German Government Ups Ante for OLED Research with €500 Million in Funding
MUNICH, Germany – The German Federal Ministry of Education and Research (BMBF) announced in early September that it plans to spend €100 million over the next five years to support research on organic light-emitting diodes (OLEDs), encourage collaboration between companies, and create jobs domestically. In addition, the industry expects to spend €500 million toward OLED development in the same timeframe.
The initiative was originally proposed to the BMBF by Osram Opto Semiconductors, Philips, and Merck; the ministry then joined the effort and issued a first call for joint research papers in the OLED field. The program will involve collaboration between 33 companies and institutions including Novaled, Merck, Osram OS, Samsung, and the Fraunhofer Institute.
Four projects out of the 20 initially proposed have been approved for funding so far and a fifth is under way, according to Dr. Frank Schlie-Roosen, head of the BMBF's Optical Technologies Unit. Each project is being carried out by a joint research team, each consisting of several companies or institutions working toward a common goal by each tackling different elements of the same project. All of the projects will be supervised by the BMBF and the project's agency, and specific technical milestones will be set to ensure progress.
"An industrial implementation of the results in a commercial production process is not within the scope of the research projects, but is of course the ultimate goal of the funding procedure," Schlie-Roosen said.
Funding and collaboration ideally should result in greater resources to develop new device architectures, materials systems, and process systems that will improve lifetimes, efficiencies, and reliabilities, and do so at real-istic costs, according to Craig Cruickshank, principal analyst and founder of Cintelliq Ltd., a U.K.-based research company that analyzes the organic semiconductor industry.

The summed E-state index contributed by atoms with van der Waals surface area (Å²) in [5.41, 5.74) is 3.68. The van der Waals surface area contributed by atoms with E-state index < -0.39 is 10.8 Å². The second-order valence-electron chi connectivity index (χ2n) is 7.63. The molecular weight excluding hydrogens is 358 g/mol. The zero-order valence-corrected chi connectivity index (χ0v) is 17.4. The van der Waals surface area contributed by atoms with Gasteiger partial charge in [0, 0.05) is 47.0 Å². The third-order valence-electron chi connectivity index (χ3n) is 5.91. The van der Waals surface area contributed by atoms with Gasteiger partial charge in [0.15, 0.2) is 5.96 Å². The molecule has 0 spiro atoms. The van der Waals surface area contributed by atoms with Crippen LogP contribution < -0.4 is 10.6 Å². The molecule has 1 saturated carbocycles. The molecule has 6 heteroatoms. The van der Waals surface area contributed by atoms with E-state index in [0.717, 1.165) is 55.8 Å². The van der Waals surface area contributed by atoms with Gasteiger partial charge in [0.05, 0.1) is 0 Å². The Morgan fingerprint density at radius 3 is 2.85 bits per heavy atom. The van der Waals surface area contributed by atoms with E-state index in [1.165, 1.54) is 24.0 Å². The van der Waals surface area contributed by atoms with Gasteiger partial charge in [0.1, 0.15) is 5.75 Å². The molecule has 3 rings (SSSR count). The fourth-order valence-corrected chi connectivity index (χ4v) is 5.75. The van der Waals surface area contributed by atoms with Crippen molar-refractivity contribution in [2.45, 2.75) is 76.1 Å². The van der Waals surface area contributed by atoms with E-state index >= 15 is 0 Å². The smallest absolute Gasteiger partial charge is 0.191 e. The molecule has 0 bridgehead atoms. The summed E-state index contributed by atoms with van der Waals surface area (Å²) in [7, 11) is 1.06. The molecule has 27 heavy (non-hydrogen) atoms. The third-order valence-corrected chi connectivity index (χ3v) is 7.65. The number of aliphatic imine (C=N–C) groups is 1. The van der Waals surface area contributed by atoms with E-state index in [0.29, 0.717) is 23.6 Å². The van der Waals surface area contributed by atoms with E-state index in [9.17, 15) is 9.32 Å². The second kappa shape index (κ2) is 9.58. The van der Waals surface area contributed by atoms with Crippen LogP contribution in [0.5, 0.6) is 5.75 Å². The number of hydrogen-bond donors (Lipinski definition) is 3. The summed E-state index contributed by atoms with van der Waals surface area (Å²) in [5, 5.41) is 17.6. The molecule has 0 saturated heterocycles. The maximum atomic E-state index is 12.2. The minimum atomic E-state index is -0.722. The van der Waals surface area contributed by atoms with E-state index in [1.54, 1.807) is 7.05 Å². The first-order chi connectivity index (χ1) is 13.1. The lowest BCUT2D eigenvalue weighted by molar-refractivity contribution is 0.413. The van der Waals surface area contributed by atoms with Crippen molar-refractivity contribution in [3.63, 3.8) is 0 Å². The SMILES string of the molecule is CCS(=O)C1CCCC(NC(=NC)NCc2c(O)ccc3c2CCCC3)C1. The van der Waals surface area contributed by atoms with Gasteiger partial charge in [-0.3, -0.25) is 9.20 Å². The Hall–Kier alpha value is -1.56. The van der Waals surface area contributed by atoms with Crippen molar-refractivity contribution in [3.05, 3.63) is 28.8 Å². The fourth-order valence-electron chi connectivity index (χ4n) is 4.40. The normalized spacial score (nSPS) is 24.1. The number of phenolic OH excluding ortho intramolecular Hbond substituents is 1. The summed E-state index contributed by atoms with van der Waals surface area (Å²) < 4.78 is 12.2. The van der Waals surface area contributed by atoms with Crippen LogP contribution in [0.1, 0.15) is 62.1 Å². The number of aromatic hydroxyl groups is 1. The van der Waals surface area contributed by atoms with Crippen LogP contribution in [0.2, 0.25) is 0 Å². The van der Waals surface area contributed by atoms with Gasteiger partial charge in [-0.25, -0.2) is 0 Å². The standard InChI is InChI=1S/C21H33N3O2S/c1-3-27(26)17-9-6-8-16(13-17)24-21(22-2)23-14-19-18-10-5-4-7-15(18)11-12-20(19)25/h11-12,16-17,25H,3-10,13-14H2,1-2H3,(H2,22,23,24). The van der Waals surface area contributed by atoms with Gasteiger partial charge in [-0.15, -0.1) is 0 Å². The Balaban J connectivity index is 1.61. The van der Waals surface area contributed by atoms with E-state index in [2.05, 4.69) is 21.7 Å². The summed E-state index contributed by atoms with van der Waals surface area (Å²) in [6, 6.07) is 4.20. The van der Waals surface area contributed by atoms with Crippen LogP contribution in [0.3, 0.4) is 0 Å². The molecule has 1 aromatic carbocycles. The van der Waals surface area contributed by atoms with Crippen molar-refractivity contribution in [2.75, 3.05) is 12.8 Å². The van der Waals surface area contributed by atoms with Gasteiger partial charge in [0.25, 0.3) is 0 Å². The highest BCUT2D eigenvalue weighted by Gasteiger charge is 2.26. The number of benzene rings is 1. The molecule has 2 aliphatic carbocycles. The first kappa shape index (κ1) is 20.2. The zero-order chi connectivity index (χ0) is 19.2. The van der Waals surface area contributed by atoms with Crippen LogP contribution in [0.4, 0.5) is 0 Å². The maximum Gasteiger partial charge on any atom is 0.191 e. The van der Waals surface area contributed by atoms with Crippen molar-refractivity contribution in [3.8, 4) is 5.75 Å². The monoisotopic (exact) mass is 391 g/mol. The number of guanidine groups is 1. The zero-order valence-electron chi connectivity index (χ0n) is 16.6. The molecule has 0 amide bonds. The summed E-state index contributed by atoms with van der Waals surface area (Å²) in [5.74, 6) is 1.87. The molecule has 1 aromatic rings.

At the official announcement of the initiative on Sept. 11, German Federal Research Minister Anette Schavan called optical technologies "an engine of growth and innovation in Germany."
"It is important for Germany, and also for Europe, to have greater involvement with the development and manufacture of technologies that will fundamentally change the ways in which we conduct our lives and use the natural resources available to us," Cruickshank said. "Europe has played an early lead in the OLED industry since the late 1980s, and it is a key driver of innovation and economic activity. Germany – and Europe as a whole – needs to remain at the leading edge of technology development."
Though the technology to be developed under this initiative will be based largely in OLED lighting sources for general illumination purposes, there is also the potential for some focus on display technology. The Ministry's initiative is flexible, explained Novaled Chief Technology Officer Jan Blochwitz-Nimoth.
"There's now a strong network inside Germany to propose good projects which will be technically interesting and, from an economic point of view, should be able to generate a lot of jobs afterward. That's the mission," Blochwitz-Nimoth said. "There's no directive from the state as to whether it should be focused on general illumination or if it will be specific illuminations. It's open. It can be decided by the companies."
According to Schlie-Roosen, display-related projects are within the scope of funding, though the main emphasis so far is on OLEDs for solid-state lighting and signage applications. Of the roughly €50 million granted so far (the BMBF plans to add the other €50 million it has promised over the next two years after another call for projects), non-display-related projects account for about €40 million.
Earlier in September, Germany gained another valuable resource for OLED development in the Joint Innovation Lab (JIL), a research laboratory opened by chemical company BASF for organic electronics in Ludwigshafen. While unrelated to the OLED initiative, the JIL will facilitate many of the same goals. BASF created the JIL with the intention of conducting research with academic and industrial partners into new materials for organic electronics and strengthening Germany's position in the field.
"In our opinion, the importance of the laboratory lies in communication between the companies and institutions that work there together," said Schlie-Roosen. "There are a lot of key issues in OLED technology that block the road for a broad commercial breakthrough, e.g., to find a stable deep-blue-emitting material or a robust encapsulation technology. These key issues cannot likely be overcome by a single institution alone. The joint innovation lab is regarded as a good example of this philosophy."
— Jessica Quandt
CAMBRIDGE, U.K. – Cambridge Display Technology (CDT) has begun work on a collaborative metal-deposition project using polymer organic-light-emitting-diode (P-OLED) technology that the company says will provide an alternative to ink-jet printing of flexible displays.
CDT is working on the project with U.K.-based companies Conductive Inkjet Technology (CIT), a subsidiary of technical plastic product specialist Carlco, and Exitech, a supplier of laser-processing equipment. Their efforts focus on the development of a process to deposit very thin, high-conductivity metal tracks onto glass and plastic substrates using lasers to expose selected material. CDT claims the process can result in resolutions of less than 5 μm.